William Beam, MSIII
Northeast Ohio College of Medicine
The word empiric has multiple meanings relevant to philosophy, medicine, chemistry and mathematics. An excerpt from the 2nd Edition of the Oxford English Dictionary best illustrates the divergent meanings:
The etymology of the word empiric is intimately related to the evolution of medicine and science and the divergent sources from which they arose. It is through a short investigation of the evolution of medicinal empiricism through the lens of history that a clearer understanding of this word will be derived.
Out of the mysticism of the Dogmatici, that characterized early medicine Hippocrates emerged with a new set of ideals; he was arguable the first empiric, avoiding the fallacy of philosophical rhetoric, relying on his senses and observations. It was through this empiric approach to medicine that Hippocrates discovered that disease is an extension of nature. It is hypothesized that he came to this conclusion after “long experience with cures in the temple.” Through shrewd observation a new line of deduction based not on divination but rather observation emerged. This is not to say that Hippocrates was a pure empiricist, excepting knowledge only from what was derived from the senses, but rather he relied on his theories of humoral pathology to explain his own observations of disease (3).
While Hippocrates is considered the Father of Medicine and was in many respects an empiricist, Aristotle truly was the first pure empiric. He described empiricism as “the as yet unorganized product of sense perception and memory” (2). Aristotle believed that through careful observation all things could be understood and thus set out to understand nearly all aspects of the world around him. It was Aristotle that applied the practice of empiricism to both philosophy and medicine. He was the “creator of comparative anatomy, systemic zoology, embryology, teratology, botany, and physiology.” Although not the first to perform dissections, he instituted them on a large scale and through careful study came to understand the heart as the central organ controlling circulation and accumulated tomes on the “structure and function of various parts of the body” (3).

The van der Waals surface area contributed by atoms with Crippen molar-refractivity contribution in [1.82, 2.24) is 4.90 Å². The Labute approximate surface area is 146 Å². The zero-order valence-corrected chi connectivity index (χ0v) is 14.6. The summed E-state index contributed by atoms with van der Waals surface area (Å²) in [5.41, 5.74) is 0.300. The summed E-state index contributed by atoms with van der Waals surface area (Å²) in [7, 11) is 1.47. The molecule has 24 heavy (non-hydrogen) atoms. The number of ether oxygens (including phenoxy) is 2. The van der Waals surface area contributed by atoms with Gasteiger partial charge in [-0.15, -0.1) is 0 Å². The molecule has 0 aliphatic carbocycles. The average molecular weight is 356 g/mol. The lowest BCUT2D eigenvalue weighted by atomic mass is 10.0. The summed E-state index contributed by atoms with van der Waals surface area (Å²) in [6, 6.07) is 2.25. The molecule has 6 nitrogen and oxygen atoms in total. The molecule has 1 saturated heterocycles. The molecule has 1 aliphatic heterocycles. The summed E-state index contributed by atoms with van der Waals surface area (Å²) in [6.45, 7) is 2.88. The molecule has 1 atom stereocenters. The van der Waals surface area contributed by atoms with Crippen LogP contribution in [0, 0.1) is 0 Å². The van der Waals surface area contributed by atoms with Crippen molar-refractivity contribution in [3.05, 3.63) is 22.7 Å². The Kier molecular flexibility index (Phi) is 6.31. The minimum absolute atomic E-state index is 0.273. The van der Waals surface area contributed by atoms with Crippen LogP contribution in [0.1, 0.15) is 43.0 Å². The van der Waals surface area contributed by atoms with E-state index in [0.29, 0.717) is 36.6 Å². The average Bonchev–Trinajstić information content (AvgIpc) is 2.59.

After Aristotle medicine underwent a “period of speculation” in which Hippocratic medicine dominated for many centuries, with only minor discovery, until Clarissimus Galen (168-200 A.D.) made his mark. Galen was among the first to carry out physiological experimentation on a large scale. He closely studied the movement of blood wrongly deducing that there were two separate circulations that carry blood containing “vital spirits.” He also performed experimentation demonstrating “the function of the laryngeal nerves, the motor and sensory function of spinal nerve roots, and effect of [spinal cord] hemisection.” Although he continued to rely upon the humors of Hippocrates he elaborated upon them and instituted more widespread use of drugs in treatment of illness (3).